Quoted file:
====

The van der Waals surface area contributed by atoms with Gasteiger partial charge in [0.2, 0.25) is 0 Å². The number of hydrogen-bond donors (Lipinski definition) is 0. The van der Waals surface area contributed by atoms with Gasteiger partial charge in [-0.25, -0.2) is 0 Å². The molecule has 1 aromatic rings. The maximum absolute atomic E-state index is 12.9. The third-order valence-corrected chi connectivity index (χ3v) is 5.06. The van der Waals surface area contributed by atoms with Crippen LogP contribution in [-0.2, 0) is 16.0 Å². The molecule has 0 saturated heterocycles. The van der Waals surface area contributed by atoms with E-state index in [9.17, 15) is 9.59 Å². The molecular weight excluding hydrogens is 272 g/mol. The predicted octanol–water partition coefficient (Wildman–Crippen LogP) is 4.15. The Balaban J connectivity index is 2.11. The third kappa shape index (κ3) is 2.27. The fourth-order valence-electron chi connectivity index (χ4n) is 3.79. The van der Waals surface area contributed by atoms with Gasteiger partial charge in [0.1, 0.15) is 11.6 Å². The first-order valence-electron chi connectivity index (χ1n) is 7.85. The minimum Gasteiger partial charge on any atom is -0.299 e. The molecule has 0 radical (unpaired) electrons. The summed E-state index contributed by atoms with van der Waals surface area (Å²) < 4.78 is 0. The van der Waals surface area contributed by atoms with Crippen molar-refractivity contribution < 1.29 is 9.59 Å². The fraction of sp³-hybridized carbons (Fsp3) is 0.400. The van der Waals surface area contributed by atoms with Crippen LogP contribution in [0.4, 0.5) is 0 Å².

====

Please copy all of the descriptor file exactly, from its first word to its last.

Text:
The van der Waals surface area contributed by atoms with Gasteiger partial charge in [0.2, 0.25) is 0 Å². The number of hydrogen-bond donors (Lipinski definition) is 0. The van der Waals surface area contributed by atoms with Gasteiger partial charge in [-0.25, -0.2) is 0 Å². The molecule has 1 aromatic rings. The maximum absolute atomic E-state index is 12.9. The third-order valence-corrected chi connectivity index (χ3v) is 5.06. The van der Waals surface area contributed by atoms with Crippen LogP contribution in [-0.2, 0) is 16.0 Å². The molecule has 0 saturated heterocycles. The van der Waals surface area contributed by atoms with E-state index in [9.17, 15) is 9.59 Å². The molecular weight excluding hydrogens is 272 g/mol. The predicted octanol–water partition coefficient (Wildman–Crippen LogP) is 4.15. The Balaban J connectivity index is 2.11. The third kappa shape index (κ3) is 2.27. The fourth-order valence-electron chi connectivity index (χ4n) is 3.79. The van der Waals surface area contributed by atoms with Gasteiger partial charge in [0.1, 0.15) is 11.6 Å². The first-order valence-electron chi connectivity index (χ1n) is 7.85. The minimum Gasteiger partial charge on any atom is -0.299 e. The molecule has 0 radical (unpaired) electrons. The summed E-state index contributed by atoms with van der Waals surface area (Å²) < 4.78 is 0. The van der Waals surface area contributed by atoms with Crippen molar-refractivity contribution < 1.29 is 9.59 Å². The fraction of sp³-hybridized carbons (Fsp3) is 0.400. The van der Waals surface area contributed by atoms with Crippen LogP contribution in [0.4, 0.5) is 0 Å².